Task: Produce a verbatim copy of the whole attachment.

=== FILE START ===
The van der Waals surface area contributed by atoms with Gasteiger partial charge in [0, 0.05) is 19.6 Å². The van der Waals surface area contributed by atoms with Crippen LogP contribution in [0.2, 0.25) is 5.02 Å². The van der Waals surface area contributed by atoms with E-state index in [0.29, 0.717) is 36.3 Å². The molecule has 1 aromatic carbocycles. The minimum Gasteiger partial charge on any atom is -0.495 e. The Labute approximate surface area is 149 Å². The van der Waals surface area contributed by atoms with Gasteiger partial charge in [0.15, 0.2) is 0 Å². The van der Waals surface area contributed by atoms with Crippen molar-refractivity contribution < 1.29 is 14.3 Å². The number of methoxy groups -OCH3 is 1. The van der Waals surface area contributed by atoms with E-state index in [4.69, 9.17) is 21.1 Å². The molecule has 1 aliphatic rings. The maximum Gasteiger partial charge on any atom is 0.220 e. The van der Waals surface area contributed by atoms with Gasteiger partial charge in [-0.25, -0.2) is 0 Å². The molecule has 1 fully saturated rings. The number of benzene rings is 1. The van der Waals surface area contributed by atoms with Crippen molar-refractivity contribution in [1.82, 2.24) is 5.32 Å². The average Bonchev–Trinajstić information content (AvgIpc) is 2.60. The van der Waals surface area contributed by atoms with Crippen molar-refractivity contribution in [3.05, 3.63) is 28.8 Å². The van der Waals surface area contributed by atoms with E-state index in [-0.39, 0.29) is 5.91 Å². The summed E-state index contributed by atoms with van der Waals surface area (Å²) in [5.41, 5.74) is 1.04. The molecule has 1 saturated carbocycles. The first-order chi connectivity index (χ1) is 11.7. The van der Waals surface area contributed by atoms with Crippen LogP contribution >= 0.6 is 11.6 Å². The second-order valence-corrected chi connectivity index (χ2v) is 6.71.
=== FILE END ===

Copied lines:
The van der Waals surface area contributed by atoms with Gasteiger partial charge in [0, 0.05) is 19.6 Å². The van der Waals surface area contributed by atoms with Crippen LogP contribution in [0.2, 0.25) is 5.02 Å². The van der Waals surface area contributed by atoms with E-state index in [0.29, 0.717) is 36.3 Å². The molecule has 1 aromatic carbocycles. The minimum Gasteiger partial charge on any atom is -0.495 e. The Labute approximate surface area is 149 Å². The van der Waals surface area contributed by atoms with Gasteiger partial charge in [0.15, 0.2) is 0 Å². The van der Waals surface area contributed by atoms with Crippen molar-refractivity contribution < 1.29 is 14.3 Å². The number of methoxy groups -OCH3 is 1. The van der Waals surface area contributed by atoms with E-state index in [4.69, 9.17) is 21.1 Å². The molecule has 1 aliphatic rings. The maximum Gasteiger partial charge on any atom is 0.220 e. The van der Waals surface area contributed by atoms with Gasteiger partial charge in [-0.25, -0.2) is 0 Å². The molecule has 1 fully saturated rings. The number of benzene rings is 1. The van der Waals surface area contributed by atoms with Crippen molar-refractivity contribution in [1.82, 2.24) is 5.32 Å². The average Bonchev–Trinajstić information content (AvgIpc) is 2.60. The van der Waals surface area contributed by atoms with Crippen molar-refractivity contribution in [3.05, 3.63) is 28.8 Å². The van der Waals surface area contributed by atoms with E-state index in [-0.39, 0.29) is 5.91 Å². The summed E-state index contributed by atoms with van der Waals surface area (Å²) in [5.41, 5.74) is 1.04. The molecule has 1 saturated carbocycles. The first-order chi connectivity index (χ1) is 11.7. The van der Waals surface area contributed by atoms with Crippen LogP contribution >= 0.6 is 11.6 Å². The second-order valence-corrected chi connectivity index (χ2v) is 6.71.